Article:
Situated atop one of Waterbury's highest elevations, Calvary Cemetery - named after the site of the Crucifixion - is the city's second Catholic cemetery. It opened in 1892 to accommodate a rapidly growing Catholic population. Consisting of less than 10 families in 1832, Catholics numbered about 6000 in 1892 - more than half of the city's total population. From the cemetery's highest point, the visitor can get a panoramic view of Waterbury's surrounding hills.
Backstory and Context
Calvary Cemetery is associated with the parish of the Immaculate Conception. According to Joseph Anderson's The Town and City of Waterbury, "The first interment in Calvary cemetery was that of Thomas Harry, infant son of P. J. Bolan, June 22, 1892" (v. III, 782).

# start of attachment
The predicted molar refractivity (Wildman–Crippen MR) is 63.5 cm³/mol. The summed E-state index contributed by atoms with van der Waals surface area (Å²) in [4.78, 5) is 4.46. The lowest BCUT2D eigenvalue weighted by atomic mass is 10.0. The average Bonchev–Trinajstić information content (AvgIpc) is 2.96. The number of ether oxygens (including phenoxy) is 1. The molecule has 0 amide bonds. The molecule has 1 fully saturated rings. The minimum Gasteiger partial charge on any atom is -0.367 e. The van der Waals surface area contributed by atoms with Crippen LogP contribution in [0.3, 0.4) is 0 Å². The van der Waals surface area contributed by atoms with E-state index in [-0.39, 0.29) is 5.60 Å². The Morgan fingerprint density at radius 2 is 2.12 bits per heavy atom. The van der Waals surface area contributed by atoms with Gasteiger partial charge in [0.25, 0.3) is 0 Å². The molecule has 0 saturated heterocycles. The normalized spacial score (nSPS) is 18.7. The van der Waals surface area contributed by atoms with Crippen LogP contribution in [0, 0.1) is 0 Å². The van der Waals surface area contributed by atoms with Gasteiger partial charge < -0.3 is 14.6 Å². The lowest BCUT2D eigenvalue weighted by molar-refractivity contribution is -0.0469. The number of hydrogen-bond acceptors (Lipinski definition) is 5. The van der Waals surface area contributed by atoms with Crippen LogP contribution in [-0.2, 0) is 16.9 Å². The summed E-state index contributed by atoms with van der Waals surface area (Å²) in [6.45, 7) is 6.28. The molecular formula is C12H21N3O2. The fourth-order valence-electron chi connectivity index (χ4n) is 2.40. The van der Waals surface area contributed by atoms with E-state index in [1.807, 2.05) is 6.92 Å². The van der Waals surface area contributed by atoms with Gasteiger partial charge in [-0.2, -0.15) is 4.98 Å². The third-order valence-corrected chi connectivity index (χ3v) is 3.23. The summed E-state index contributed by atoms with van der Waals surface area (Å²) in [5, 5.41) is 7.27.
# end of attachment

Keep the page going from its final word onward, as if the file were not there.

Immaculate began as an Irish Catholic parish. It's most famous congregant is Father Michael McGivney, who was born in Waterbury in 1852. He was ordained a priest in Baltimore in 1877. Five years later, he founded the Knights of Columbus. He died in 1890 in nearby Thomaston, unfortunately, two years too early to be interred at Calvary. In October 2020, McGivney was beatified by Pope Francis. Waterbury's native son may someday be its native Saint.
Anderson, Joseph. The Town and City of Waterbury Connecticut, from the Aboriginal Period to the Year Eighteen Hundred and Ninety-Five. Vol. III. New Haven, CT. The Price & Lee Company, 1896.